of course we are not going to be reckless. we are going to try to avoid places with lots of germs like hospitals and nursing homes but other than that we can't live in a bubble.

the truth is, we all live on the edge of death. we are all one ran stop sign, one nasty infection, one clogged artery away from the end but we don't constantly go around thinking about it. we would all go crazy.

can you go over that last step again for the 100th time?

“That my heart may sing to you and not be silent.

O LORD my God, I will give you thanks forever.” Psalm 30:12

The Devil likes to make us believe we are alone in our pain, that how we feel is what is real. One thing I have learned and am always relearning is that my feelings do not determine my reality.

Feeling in a place that is unreachable is not the same as being in a place that is unreachable. I am not alone. In the past few months I have been humbled by the families who have shared their stories of loss with me and my world has changed in so many ways. I have been comforted and amazed at the courage of mothers who have shared their losses with me, whether sharing your story of loss in pregnancy, the loss of babies two days old, or children you have watched grow to young adults, you have touched my life in ways I cannot describe. I am beginning to see how much our loss and grief binds us together if we let it. Beginning to see that all of our lives are touched by hurt, pain, suffering and loss and that a life without loss is an illusion not worth maintaining. Like I’ve said before, pain is not a contest.

I am not a member of some crazy exclusive club were the entry fee is the loss of a child and only those people understand my pain. It’s not exclusive and it’s not a club. It’s a family. A family bound together by the loss of a child. A child bound so that we could all become members of a family that shares in suffering and joy.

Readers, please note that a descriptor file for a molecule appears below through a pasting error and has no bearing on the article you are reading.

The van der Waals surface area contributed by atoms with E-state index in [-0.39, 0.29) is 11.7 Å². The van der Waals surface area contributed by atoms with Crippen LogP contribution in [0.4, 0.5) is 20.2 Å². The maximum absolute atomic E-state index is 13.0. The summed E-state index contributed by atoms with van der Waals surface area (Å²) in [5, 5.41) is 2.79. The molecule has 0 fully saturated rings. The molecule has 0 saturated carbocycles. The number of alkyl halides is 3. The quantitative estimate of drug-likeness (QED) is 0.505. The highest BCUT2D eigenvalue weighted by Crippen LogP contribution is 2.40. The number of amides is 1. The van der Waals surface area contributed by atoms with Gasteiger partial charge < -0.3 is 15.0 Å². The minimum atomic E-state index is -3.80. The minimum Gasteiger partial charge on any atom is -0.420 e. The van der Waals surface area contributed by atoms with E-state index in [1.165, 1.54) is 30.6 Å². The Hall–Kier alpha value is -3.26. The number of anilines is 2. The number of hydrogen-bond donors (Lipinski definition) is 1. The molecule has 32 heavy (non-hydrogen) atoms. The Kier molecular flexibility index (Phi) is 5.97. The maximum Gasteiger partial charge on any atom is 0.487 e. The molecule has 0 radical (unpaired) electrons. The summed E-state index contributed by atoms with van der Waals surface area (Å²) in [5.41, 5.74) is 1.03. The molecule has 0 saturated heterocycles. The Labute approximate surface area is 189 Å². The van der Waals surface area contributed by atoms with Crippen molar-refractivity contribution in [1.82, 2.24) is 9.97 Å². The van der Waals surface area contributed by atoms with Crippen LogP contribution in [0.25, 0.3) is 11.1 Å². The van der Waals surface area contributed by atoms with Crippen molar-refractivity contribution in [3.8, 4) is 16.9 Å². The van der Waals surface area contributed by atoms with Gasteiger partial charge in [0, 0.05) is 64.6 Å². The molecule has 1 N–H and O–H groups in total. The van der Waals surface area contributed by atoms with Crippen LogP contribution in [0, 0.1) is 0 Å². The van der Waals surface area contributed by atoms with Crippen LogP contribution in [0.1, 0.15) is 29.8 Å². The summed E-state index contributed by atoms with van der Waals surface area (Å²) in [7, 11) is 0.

I will only be alone and unreachable because I am the one not reaching.

And I am learning to reach. All the time, God has been waiting for me to realize something very important and take his hand to begin something. Life doesn’t begin again when this is “over”. First because it will never end. Our lives will never be the same. We will always be parents who have lost a child. But the question is becoming, why do I want it to be over? Why am I in such a hurry to not hurt anymore?

Because hurting, well, hurts? Who wouldn’t want to get the heck out of that like greased lightening? But What if running away from the suffering, the hurting isn’t the point?

Psalm 30 has become one of my favorite Psalms of late. (Don’t tell my mom but I am even thinking about getting some of it in a tattoo). Verse 11 in particular:

“You turned my wailing into dancing;
you removed my sackcloth and clothed me with joy”

I discovered the other day, thanks Henri Nouwen that I have been reading it all wrong. Even though somewhere I knew my understanding was off, my heart tricked me into thinking it was saying “when my mourning ends, if I can just get through this rough patch, then I will dance”.

grieving and joy, mourning and dancing, I am being shown, are not mutually exclusive. I believe it is God’s deep desire to dance with us while we grieve. To teach us how He can use the suffering in our lives to create something in us, and perhaps even among us, which powerful and beautiful. And the good times, can really be only be good, when woven when these hard times. These times of hurt in our lives are not just something to get over and through and try not to think about. No. I am learning to stop waiting for life to begin when we can “move one”. I am learning to live fully right now. To smell, to touch, to breathe in every moment of this time with Gideon even though sometimes it hurts more than I can describe.

I am learning to reach for my Father’s hand and let him teach me the steps. For those of you who have had to learn choreography with me, I can see you chuckling right now. It’s going to be quite the process, learning this dance but what a show it will be.

You are welcome to join. No auditions necessary.